THE EPISTLES (GENUINE AND SPURIOUS) OF CLEMENT OF ROME, THE EPISTLES OF S. IGNATIUS, THE EPISTLE OF S. POLYCARP, THE MARTYRDOM OF S. POLYCARP, THE TEACHING OF THE APOSTLES, THE EPISTLE OF BARNABAS, THE SHEPHERD OF HERMAS, THE EPISTLE TO DIOGNETUS, THE FRAGMENTS OF PAPIAS, THE RELIQUES OF THE ELDERS PRESERVED IN IRENAUS.
REVISED TEXTS WITH SHORT INTRODUCTIONS AND ENGLISH TRANSLATIONS BY THE LATE J. B. LIGHTFOOT, D.D., D.C.L., LL.D., LORD BISHOP OF DURHAM, EDITED AND COMPLETED BY J. R. HARMER, M.A., fellow of corpus christi college, cambridge, sometime chaplain to the bishop.
PUBLISHED BY THE TRUSTEES OF THE LIGHTFOOT FUND.
London : MACMILLAN AND CO. AND NEW YORK. 1891
THE text of the Epistles of Clement, Ignatius and Polycarp and of the Martyrdom of Polycarp is taken from Bishop Lightfoot's larger work The Apostolic Fathers, Part I. S. Clement of Rome (2 vols., Macmillan & Co., 1890); Part II. S. Ignatius, S. Polycarp (2nd edition, 3 vols., Macmillan & Co., 1889). That of the Teaching of the Apostles was revised by him for this work. Mr Harmer contributes the text of the Epistle of Barnabas, the Shepherd of Hermas, and the Epistle to Diognetus. The Fragments of Papias and the Reliques of the Elders are taken from the printed editions referred to in each case.
No attempt has been made to give any apparatus criticus; but in passages where the reading of all the Greek authorities has been set aside for that of a version or patristic quotation, or for a conjectural emendation, the fact is stated in a footnote, and the authorities given.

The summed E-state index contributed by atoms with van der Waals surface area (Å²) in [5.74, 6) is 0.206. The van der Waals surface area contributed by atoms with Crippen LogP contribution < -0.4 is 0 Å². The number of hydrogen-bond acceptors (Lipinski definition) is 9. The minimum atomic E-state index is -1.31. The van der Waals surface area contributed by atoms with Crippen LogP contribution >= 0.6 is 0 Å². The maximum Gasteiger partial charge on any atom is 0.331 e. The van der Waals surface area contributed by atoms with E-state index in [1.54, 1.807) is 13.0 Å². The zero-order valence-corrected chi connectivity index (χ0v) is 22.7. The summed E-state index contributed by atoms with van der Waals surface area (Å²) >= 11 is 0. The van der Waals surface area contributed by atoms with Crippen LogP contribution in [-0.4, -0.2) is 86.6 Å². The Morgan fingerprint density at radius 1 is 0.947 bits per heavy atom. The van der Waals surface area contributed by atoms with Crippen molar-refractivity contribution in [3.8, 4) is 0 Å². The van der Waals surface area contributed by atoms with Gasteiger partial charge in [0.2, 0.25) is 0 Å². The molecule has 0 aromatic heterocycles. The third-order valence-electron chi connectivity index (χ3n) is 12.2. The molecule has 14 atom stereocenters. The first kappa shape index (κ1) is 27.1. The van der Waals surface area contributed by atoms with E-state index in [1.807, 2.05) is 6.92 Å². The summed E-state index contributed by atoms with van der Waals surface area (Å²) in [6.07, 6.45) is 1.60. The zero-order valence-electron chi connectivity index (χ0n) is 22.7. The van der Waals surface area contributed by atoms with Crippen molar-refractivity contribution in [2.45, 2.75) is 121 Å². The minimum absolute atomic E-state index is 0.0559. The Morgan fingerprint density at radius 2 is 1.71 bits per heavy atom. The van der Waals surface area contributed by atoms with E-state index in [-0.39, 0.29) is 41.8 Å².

The introductions throughout (with the exceptions of those which deal with the text, and the short prefatory note to the Fragments of Papias) were either written by Dr Lightfoot for this work, or are derived from his larger work referred to above.
The translations of the Epistles of Clement, Ignatius, and Polycarp and of the Martyrdom of Polycarp are reprinted from the larger edition. The rest of the translations are based upon rough notes found among his papers, but in thc case of the Reliques of the Elders Keble's translation of Irenæus in the Library of Fathers of the Holy Catholic Church (Parker & Co., 1872) has been adopted with a few ,verbal alterations.
Mr Harmer alone has fulfilled the task of seeing the volume through the press, and the Trustees are indebted to him in this and in other works not only for critical skill and constant care, but also for great generosity which is not further referred to only in deference to his own firmly expressed wish. It should however be added that the Bishop himself recorded in a written memorandum 'his earnest desire that Mr Harmer's name should stand upon the title page, side by side with his own.'
It is hoped that an index of words and phrases will be published separately.
H. W. W. May 25, 1891.
THE EPISTLES OF CLEMENT OF ROME:
The genuine epistle: Introduction | 1 Clement - : text & translation |
An ancient Homily commonly called 2 Clement: Introduction | text & translation |
THE EPISTLES OF IGNATIUS | Introduction | Epistle to the Ephesians | Magnesians | Trallians | Romans | Philadelphians | Smyrnaeans || to Polycarp |
THE EPISTLE OF S. POLYCARP | introduction | text & translation |
THE MARTYRDOM OF S. POLYCARP | introduction | text & translation |
THE DIDACHE, THE TEACHING OF THE APOSTLES | introduction | text and translation |
THE EPISTLE OF BARNABAS | introduction | text & translation |
THE SHEPHERD OF HERMAS | introduction | text & translation: 1. the visions | 2. the mandates | 3. the parables.
THE EPISTLE TO DIOGNETUS | introduction | text & translation |
THE FRAGMENTS OF PAPIAS | text & translation: I haven't included this chapter from the APOSTOLIC FATHERS. For Papias, Go to THIS page at Stephen Carlson's website, www.hypotyposeis.org.